ERNIE AND ERNESTINA: Searching
Book Two, Chapter Seventeen: A Phone Call on Christmas Day
My sister Tish and I have recently begun to e-mail each other — now that I know how to e-mail — but we haven’t talked to each other by phone for years and years or visited each other for . . . how long? When was the last time I saw her? I don’t even remember.
I’ve hoped she would call me. Today, Christmas Day, shortly before noon, she does.
“Did I wake you?” she asks. “I know you sleep late.”
“I’m not up yet, but I’m awake. It’s so good to hear from you.”
“David’s in the kitchen making lasagna, and I’m going to make brownies from a recipe I found in bon appetit. His niece and cousin are coming over for dinner.”
“How wonderful. How normal that sounds. Good for you.”
“All relationships have an ebb and flow to them, I think. But we’ve been through so much together. We started out with nothing. Furnished apartments. Old cars we could barely keep running. Remember the hearse we had for awhile?”
“Oh, yes. One Christmas, you and David drove down from Providence to our stucco cottage in it, and a city police car followed you all the way to our house. The cop didn’t leave until we turned on lights and opened the Dutch door to welcome you. He must’ve thought you and David were the reincarnation of Bonnie and Clyde.”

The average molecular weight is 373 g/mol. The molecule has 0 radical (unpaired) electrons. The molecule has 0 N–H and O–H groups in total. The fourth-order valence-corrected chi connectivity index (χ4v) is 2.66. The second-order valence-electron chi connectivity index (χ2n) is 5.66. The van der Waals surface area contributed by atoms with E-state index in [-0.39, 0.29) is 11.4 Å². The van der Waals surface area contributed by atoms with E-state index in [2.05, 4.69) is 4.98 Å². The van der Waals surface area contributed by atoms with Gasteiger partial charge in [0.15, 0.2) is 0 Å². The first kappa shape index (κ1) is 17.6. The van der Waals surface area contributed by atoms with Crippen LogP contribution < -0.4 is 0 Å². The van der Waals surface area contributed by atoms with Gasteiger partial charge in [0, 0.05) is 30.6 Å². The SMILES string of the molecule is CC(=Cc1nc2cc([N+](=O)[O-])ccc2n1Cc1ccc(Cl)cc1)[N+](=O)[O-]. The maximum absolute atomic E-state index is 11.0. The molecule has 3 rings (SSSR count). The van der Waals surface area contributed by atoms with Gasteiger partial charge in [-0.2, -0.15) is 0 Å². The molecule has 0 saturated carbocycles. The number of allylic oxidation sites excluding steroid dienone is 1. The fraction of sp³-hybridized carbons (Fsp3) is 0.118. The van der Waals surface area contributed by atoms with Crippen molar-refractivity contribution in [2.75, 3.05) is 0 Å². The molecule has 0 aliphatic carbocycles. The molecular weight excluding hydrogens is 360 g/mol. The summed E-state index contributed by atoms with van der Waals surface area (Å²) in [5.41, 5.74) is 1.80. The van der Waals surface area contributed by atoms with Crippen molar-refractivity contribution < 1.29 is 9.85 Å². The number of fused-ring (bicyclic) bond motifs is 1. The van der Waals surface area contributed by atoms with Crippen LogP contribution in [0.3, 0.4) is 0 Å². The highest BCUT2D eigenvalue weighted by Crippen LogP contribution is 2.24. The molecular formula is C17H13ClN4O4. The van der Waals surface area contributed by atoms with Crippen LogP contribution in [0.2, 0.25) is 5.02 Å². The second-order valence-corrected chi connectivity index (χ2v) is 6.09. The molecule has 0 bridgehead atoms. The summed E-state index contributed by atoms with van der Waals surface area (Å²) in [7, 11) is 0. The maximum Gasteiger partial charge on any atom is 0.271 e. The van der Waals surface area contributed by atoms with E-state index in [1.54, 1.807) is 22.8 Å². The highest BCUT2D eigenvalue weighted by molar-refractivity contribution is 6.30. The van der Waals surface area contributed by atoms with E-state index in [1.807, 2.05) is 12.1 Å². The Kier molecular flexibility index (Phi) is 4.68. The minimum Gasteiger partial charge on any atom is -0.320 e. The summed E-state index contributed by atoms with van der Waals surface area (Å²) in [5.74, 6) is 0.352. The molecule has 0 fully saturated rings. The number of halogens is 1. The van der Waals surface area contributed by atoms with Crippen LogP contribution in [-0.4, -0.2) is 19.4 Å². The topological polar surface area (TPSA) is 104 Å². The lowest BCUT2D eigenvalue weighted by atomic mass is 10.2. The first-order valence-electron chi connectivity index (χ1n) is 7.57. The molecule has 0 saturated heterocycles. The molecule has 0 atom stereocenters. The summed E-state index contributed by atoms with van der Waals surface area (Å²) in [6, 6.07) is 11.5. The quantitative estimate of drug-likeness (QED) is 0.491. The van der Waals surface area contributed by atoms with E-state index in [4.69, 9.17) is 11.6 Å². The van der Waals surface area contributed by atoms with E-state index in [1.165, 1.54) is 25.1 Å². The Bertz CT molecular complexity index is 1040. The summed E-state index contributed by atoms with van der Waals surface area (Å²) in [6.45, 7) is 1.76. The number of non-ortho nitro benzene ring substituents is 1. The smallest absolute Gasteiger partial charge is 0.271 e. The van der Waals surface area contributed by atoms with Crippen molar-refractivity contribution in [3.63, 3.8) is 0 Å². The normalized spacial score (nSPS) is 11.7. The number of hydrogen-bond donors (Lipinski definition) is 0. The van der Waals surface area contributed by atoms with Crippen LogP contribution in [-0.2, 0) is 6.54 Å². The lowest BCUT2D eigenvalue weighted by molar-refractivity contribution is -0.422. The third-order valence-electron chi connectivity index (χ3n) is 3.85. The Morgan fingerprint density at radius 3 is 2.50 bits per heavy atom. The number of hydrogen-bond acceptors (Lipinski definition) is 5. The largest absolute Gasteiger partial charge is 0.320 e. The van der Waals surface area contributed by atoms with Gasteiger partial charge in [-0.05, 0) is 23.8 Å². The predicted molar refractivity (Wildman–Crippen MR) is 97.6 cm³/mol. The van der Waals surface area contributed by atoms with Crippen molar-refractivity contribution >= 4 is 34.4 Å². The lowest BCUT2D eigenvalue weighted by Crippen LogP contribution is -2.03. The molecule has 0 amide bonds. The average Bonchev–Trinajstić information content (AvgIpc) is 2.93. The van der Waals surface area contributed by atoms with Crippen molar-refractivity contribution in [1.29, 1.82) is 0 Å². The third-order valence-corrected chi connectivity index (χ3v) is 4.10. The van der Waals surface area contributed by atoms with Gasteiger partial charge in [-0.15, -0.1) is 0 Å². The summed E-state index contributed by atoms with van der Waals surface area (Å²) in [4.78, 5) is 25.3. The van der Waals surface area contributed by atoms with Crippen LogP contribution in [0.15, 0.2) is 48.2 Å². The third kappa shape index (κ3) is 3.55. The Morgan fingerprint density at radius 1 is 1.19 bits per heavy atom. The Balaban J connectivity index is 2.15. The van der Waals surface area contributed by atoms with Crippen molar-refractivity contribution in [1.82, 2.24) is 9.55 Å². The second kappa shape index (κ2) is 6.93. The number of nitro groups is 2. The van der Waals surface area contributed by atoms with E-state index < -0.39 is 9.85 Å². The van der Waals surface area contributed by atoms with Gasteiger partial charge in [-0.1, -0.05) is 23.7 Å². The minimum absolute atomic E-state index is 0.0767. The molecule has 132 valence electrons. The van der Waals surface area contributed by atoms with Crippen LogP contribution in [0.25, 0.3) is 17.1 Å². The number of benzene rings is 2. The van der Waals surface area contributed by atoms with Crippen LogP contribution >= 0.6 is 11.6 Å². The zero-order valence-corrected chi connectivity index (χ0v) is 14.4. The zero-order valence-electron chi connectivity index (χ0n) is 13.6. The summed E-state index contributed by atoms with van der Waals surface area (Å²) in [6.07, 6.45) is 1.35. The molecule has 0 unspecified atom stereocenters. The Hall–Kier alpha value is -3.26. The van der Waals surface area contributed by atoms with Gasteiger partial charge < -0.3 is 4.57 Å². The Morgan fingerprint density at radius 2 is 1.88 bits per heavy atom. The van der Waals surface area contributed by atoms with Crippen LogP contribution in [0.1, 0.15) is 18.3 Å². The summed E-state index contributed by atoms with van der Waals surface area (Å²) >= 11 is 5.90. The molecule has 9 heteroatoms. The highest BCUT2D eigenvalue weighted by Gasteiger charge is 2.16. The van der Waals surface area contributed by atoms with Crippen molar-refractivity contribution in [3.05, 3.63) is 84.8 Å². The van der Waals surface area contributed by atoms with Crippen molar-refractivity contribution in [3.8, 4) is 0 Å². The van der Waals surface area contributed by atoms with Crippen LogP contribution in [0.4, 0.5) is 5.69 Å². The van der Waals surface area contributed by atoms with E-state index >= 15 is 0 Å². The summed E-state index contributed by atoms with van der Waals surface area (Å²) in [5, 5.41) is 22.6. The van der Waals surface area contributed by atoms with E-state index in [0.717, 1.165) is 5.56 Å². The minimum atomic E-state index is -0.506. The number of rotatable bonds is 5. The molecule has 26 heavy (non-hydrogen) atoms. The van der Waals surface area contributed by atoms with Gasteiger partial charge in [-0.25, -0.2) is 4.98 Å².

She laughs. It’s good to hear a laugh.
“Our life is so comfortable now, although when David spent this past year supervising a construction site in Jacksonville, we only saw each other once or twice a month. I went through a period of grieving. I told myself I had to create a bigger life, now that he wasn’t with me. Instead of going to my ballet class and leaving immediately afterward, I made eye contact. Now, I have friends. We meet for coffee. We rent movies together. I still work my part-time jobs at the law library and the school, and I go to one Twelve-Step meeting a week. In that room, I say things to them I can’t say to anyone else. I’ve been going for seven years. David’s been sober now for seven years, and he goes to meetings, too. That’s his choice. I’m glad it’s his choice, but I mind my business, and he minds his.”
I wish I had her peace of mind.